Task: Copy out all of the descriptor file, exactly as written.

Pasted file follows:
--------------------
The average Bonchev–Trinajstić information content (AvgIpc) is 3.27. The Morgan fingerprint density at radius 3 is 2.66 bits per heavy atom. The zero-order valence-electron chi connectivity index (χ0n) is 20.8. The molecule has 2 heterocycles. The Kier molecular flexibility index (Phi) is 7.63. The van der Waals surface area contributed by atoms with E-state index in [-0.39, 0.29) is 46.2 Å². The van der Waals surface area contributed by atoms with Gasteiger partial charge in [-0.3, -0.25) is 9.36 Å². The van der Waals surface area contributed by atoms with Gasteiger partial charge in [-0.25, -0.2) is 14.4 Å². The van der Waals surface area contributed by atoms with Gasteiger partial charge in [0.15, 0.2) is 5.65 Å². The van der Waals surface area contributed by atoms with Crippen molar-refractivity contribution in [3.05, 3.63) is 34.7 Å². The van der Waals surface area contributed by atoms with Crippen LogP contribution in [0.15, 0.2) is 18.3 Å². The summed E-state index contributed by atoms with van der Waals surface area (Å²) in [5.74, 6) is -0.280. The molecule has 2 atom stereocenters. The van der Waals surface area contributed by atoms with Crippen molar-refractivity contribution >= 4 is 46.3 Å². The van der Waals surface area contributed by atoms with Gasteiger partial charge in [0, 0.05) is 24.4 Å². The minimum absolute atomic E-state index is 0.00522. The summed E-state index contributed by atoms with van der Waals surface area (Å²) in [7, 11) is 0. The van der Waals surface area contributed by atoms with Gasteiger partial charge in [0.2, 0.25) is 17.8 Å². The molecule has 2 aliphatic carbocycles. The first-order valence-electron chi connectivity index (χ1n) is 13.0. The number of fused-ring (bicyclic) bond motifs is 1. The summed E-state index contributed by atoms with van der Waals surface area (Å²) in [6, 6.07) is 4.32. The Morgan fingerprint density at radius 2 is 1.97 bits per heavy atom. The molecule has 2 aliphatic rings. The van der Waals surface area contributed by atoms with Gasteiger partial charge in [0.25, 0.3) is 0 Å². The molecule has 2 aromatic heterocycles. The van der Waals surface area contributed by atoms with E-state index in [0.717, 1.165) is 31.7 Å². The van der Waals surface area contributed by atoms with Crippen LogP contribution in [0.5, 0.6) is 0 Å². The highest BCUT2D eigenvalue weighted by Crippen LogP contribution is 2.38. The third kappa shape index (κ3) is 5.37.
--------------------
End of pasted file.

The average Bonchev–Trinajstić information content (AvgIpc) is 3.27. The Morgan fingerprint density at radius 3 is 2.66 bits per heavy atom. The zero-order valence-electron chi connectivity index (χ0n) is 20.8. The molecule has 2 heterocycles. The Kier molecular flexibility index (Phi) is 7.63. The van der Waals surface area contributed by atoms with E-state index in [-0.39, 0.29) is 46.2 Å². The van der Waals surface area contributed by atoms with Gasteiger partial charge in [-0.3, -0.25) is 9.36 Å². The van der Waals surface area contributed by atoms with Gasteiger partial charge in [-0.25, -0.2) is 14.4 Å². The van der Waals surface area contributed by atoms with Gasteiger partial charge in [0.15, 0.2) is 5.65 Å². The van der Waals surface area contributed by atoms with Crippen molar-refractivity contribution in [3.05, 3.63) is 34.7 Å². The van der Waals surface area contributed by atoms with Crippen LogP contribution in [0.15, 0.2) is 18.3 Å². The summed E-state index contributed by atoms with van der Waals surface area (Å²) in [5.74, 6) is -0.280. The molecule has 2 atom stereocenters. The van der Waals surface area contributed by atoms with Crippen molar-refractivity contribution >= 4 is 46.3 Å². The van der Waals surface area contributed by atoms with Gasteiger partial charge in [0, 0.05) is 24.4 Å². The minimum absolute atomic E-state index is 0.00522. The summed E-state index contributed by atoms with van der Waals surface area (Å²) in [7, 11) is 0. The van der Waals surface area contributed by atoms with Gasteiger partial charge in [0.2, 0.25) is 17.8 Å². The molecule has 2 aliphatic carbocycles. The first-order valence-electron chi connectivity index (χ1n) is 13.0. The number of fused-ring (bicyclic) bond motifs is 1. The summed E-state index contributed by atoms with van der Waals surface area (Å²) in [6, 6.07) is 4.32. The Morgan fingerprint density at radius 2 is 1.97 bits per heavy atom. The molecule has 2 aliphatic rings. The van der Waals surface area contributed by atoms with Gasteiger partial charge in [0.25, 0.3) is 0 Å². The molecule has 2 aromatic heterocycles. The van der Waals surface area contributed by atoms with E-state index in [0.717, 1.165) is 31.7 Å². The van der Waals surface area contributed by atoms with Crippen LogP contribution in [0.5, 0.6) is 0 Å². The highest BCUT2D eigenvalue weighted by Crippen LogP contribution is 2.38. The third kappa shape index (κ3) is 5.37.